It helps that his employer is also supportive, allowing him paid time off to race because he is representing the UAE, but Haytham says he spends thousands of his own dollars each year on additional expenses. The ultimate goal is to make it to Formula One, but personal gain is not his primary motivation. "The first thing is to make my country proud. The second thing is to be the first Arabic Formula One driver," he says. "It is not an aim to get money."
Fatma, the top junior female tennis player in the UAE, feels the same way. She does not even want to turn professional (she wants to be an interior designer some day), but she does have ambition. Fatma, 16, has played competitively since age nine, having been introduced to the game by her two older brothers. Born and raised in Dubai, she has played tournaments in more than a dozen countries, including Germany, Malaysia, Holland and Jordan.
But the tennis scene in this country is in its infancy - it is the only country in the GCC without a national tennis centre - and promising young players like Fatma are at times at a disadvantage to players from other countries. When she travels to tournaments, she is sometimes the only player without a private coach and fitness trainer, each of which would cost hundreds of dollars a day, before adding in airfare and hotel costs.
There are steps under way to bolster the support for local players. Tennis Emirates, the sport's national governing body, is expanding its development programme. This year, 11 institutions applied to be a part of it, up from three last year. The goal is to have at least 20 tournaments each year at every age level, and Tennis Emirates says it expects to have more than 1,000 youngsters signed up by the end of the year.
Fatma hopes to qualify for the Dubai Open and maybe even the Olympics someday, not only to represent her country but also to serve as a role model for other girls. "I'm hoping a lot of other girls will get with it, not just tennis but other sports. I think more girls need to get into competition," she says. Mr Janahi says she has already accomplished plenty, even if she may not gain the acclaim of Russian star Maria Sharapova. "I told her, 'You are the Sharapova of this country'." As he spoke, his youngest son, Fahad, 12, rocketed forehand returns to a player twice his age - the next generation already on the rise.
Far away, in northern England, Glynis Hendry perhaps put it best. "When you start a hobby, you don't think of [the sacrifice]. But you get a bit swept away," she says. Her son, Daniel, is one ofthe UAE's top junior golfers and the family spends its summers in the UK so he can play in tournaments there against some of the top competition in the world. "I think this summer my mother has already driven me up to Scotland three or four times, five or six hours each way," Daniel says, adding that his parents "fully support what I want to do".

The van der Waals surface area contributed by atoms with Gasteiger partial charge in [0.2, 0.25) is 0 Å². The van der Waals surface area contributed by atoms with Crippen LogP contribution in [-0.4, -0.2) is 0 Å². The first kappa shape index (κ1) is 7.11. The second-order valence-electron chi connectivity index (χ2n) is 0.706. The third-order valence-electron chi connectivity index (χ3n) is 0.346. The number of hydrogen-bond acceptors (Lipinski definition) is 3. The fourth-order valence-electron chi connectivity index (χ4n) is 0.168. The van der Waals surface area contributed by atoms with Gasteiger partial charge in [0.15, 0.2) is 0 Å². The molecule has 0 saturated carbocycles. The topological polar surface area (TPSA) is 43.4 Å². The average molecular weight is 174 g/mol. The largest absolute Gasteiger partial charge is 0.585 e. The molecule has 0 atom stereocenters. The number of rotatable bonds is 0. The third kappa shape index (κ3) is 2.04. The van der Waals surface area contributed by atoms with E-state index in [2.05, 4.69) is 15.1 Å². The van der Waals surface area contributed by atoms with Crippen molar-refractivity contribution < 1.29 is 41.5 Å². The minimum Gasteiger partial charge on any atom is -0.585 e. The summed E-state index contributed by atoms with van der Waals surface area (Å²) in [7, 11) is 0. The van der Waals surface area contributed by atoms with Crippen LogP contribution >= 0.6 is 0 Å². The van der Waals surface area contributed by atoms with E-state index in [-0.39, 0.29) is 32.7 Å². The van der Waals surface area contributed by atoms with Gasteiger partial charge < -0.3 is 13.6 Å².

But golf is among the more expensive sports for junior players. His parents, also golfers, belong to Emirates Golf Club, where a family membership is Dh35,000 a year, plus a Dh20,000 joining fee. A top-flight set of clubs can be as much as Dh5,000 and even a dozen golf balls now costs more than Dh200. The time investment is beginning to pay dividends. Daniel has been contacted about potential scholarships at some of the top golfing universities in the US, which could translate into an education valued at more than Dh300,000. Only 16, he intends to play in the UAE's Order of Merit this year against the top men's players in the country, rather than remain in the junior division he dominated last year.
A Dubai resident for the past eight years, he works closely with Mark Gregson-Walters, a coach who also tutors several European PGA players. Daniel says he is the envy of his friends back home, as he gets to play through the winter in the UAE and then return home in time for the season in the UK. "I get the best of both worlds," he says. Daniel's father, Andrew, is an oil executive and Glynis says the family is "fortunate that we can afford" the considerable costs of equipment and travel that comes with top-flight junior golf.
This summer Andrew is playing for the Scottish national team and he recently sank the winning putt that allowed the squad to defeat England for the first time in 15 years. "I think I've been very lucky," he says.